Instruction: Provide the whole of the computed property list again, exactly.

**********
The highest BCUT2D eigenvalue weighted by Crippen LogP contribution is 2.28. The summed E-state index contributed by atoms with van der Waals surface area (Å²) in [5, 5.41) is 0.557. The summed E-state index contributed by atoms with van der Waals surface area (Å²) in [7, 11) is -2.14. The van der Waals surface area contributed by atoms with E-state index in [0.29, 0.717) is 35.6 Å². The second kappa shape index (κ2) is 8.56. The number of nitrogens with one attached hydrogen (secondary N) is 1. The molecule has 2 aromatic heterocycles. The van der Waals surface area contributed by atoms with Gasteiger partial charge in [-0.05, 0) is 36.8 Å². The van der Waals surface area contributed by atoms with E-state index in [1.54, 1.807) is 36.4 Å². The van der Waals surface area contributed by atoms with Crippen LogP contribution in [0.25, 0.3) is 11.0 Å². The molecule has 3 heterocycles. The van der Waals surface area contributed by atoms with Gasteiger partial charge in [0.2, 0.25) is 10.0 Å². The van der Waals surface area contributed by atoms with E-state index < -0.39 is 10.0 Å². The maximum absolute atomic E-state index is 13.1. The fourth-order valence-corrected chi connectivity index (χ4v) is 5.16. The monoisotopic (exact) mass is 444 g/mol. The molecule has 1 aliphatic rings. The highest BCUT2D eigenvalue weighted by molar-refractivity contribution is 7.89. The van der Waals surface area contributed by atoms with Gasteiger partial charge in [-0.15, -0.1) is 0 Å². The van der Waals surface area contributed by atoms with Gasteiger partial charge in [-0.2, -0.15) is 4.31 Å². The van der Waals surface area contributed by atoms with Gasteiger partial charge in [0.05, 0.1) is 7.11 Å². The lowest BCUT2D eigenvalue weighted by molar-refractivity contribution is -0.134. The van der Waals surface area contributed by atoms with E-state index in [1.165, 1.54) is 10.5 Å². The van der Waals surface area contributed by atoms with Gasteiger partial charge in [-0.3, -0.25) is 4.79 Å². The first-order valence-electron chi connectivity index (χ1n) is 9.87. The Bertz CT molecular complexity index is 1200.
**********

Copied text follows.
The highest BCUT2D eigenvalue weighted by Crippen LogP contribution is 2.28. The summed E-state index contributed by atoms with van der Waals surface area (Å²) in [5, 5.41) is 0.557. The summed E-state index contributed by atoms with van der Waals surface area (Å²) in [7, 11) is -2.14. The van der Waals surface area contributed by atoms with E-state index in [0.29, 0.717) is 35.6 Å². The second kappa shape index (κ2) is 8.56. The number of nitrogens with one attached hydrogen (secondary N) is 1. The molecule has 2 aromatic heterocycles. The van der Waals surface area contributed by atoms with Gasteiger partial charge in [-0.05, 0) is 36.8 Å². The van der Waals surface area contributed by atoms with E-state index in [1.54, 1.807) is 36.4 Å². The van der Waals surface area contributed by atoms with Crippen LogP contribution in [0.25, 0.3) is 11.0 Å². The molecule has 3 heterocycles. The van der Waals surface area contributed by atoms with Gasteiger partial charge in [0.2, 0.25) is 10.0 Å². The van der Waals surface area contributed by atoms with E-state index < -0.39 is 10.0 Å². The maximum absolute atomic E-state index is 13.1. The fourth-order valence-corrected chi connectivity index (χ4v) is 5.16. The monoisotopic (exact) mass is 444 g/mol. The molecule has 1 aliphatic rings. The highest BCUT2D eigenvalue weighted by molar-refractivity contribution is 7.89. The van der Waals surface area contributed by atoms with Gasteiger partial charge in [-0.15, -0.1) is 0 Å². The van der Waals surface area contributed by atoms with Gasteiger partial charge in [-0.2, -0.15) is 4.31 Å². The van der Waals surface area contributed by atoms with Gasteiger partial charge in [0.05, 0.1) is 7.11 Å². The lowest BCUT2D eigenvalue weighted by molar-refractivity contribution is -0.134. The van der Waals surface area contributed by atoms with E-state index in [1.165, 1.54) is 10.5 Å². The van der Waals surface area contributed by atoms with Gasteiger partial charge in [-0.3, -0.25) is 4.79 Å². The first-order valence-electron chi connectivity index (χ1n) is 9.87. The Bertz CT molecular complexity index is 1200.